Alzheimer’s Research UK has funded £437,000 of research into posterior cortical atrophy (PCA) and were one of the first charities to invest consistently in this important area of research.
Alzheimer’s Research UK helped to fund the largest genetic study of PCA to date. The researchers found several genes that may influence a person’s risk of PCA, some of which had previously been linked to Alzheimer’s. You can’t be tested for these risk genes on the NHS because many only have a small effect on risk. However, their discovery is helping researchers understand more about why some people develop PCA.
We have now funded over £64 million of pioneering research to help advance the understanding of all types of dementia, discovering new ways to diagnose, prevent and treat the diseases that cause dementia.
Backed by our passionate scientists and supporters, we are challenging the way people think about dementia, and investing in research to make breakthroughs possible.
What is posterior cortical atrophy?
Find out more about the symptoms and causes of posterior cortical atrophy, and the treatments currently available.
Using brain scans to investigate changes in the brain over time
Prof Nick Fox and Prof Jon Schott are studying brain scans to investigate changes in the brain over time in a longitudinal amyloid-PET/MRI study of the 1946 birth cohort.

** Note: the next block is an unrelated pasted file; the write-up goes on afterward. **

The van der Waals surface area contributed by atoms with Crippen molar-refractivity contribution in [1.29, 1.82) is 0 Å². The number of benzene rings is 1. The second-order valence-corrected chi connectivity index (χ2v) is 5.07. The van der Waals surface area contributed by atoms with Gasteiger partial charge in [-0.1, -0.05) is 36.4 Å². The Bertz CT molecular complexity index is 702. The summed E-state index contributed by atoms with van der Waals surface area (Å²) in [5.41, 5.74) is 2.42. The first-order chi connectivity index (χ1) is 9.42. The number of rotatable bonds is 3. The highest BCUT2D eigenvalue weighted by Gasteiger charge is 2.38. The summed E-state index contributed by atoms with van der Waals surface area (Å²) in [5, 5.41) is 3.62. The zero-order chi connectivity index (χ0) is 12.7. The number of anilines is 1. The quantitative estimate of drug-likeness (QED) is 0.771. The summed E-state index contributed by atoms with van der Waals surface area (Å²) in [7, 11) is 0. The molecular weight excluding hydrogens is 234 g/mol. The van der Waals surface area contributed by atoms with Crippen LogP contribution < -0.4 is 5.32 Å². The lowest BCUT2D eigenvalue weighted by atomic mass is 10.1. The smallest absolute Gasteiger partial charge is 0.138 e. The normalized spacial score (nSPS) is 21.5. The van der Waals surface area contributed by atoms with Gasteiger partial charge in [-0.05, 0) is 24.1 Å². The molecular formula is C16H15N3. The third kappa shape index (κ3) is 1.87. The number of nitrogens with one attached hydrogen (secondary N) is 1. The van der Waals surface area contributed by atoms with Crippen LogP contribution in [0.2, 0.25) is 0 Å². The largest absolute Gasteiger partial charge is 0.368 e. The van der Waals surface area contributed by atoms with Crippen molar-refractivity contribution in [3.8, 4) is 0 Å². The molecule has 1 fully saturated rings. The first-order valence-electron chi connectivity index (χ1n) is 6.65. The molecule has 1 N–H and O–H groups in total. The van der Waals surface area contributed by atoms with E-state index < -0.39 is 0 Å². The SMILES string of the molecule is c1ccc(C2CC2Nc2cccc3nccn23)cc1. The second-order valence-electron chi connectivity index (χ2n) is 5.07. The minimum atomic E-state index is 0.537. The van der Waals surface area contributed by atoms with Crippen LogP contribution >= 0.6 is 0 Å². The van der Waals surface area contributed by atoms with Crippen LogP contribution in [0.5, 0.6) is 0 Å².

Treating hearing loss in people at a high risk of dementia
Researchers at the University College London are developing a pilot trial to ensure people with hearing loss and mild cognitive dementia start and continue to use hearing aids. They will follow-up to evaluate its effectiveness in reducing the risk of dementia.
Looking into head injury and dementia
Research at Imperial College London is exploring the link between head injury and dementia
Can we reduce the risk of dementia in the over 75’s?
Researchers at the University of Cambridge are exploring an whether an internet based intervention could encourage healthy lifestyle changes in people aged over 75, who are at a higher risk of developing dementia.
Can we get higher risk adults to eat well and exercise?
Researchers at the University of East Anglia are exploring the effects of exercise and Mediterranean style diet on dementia risk
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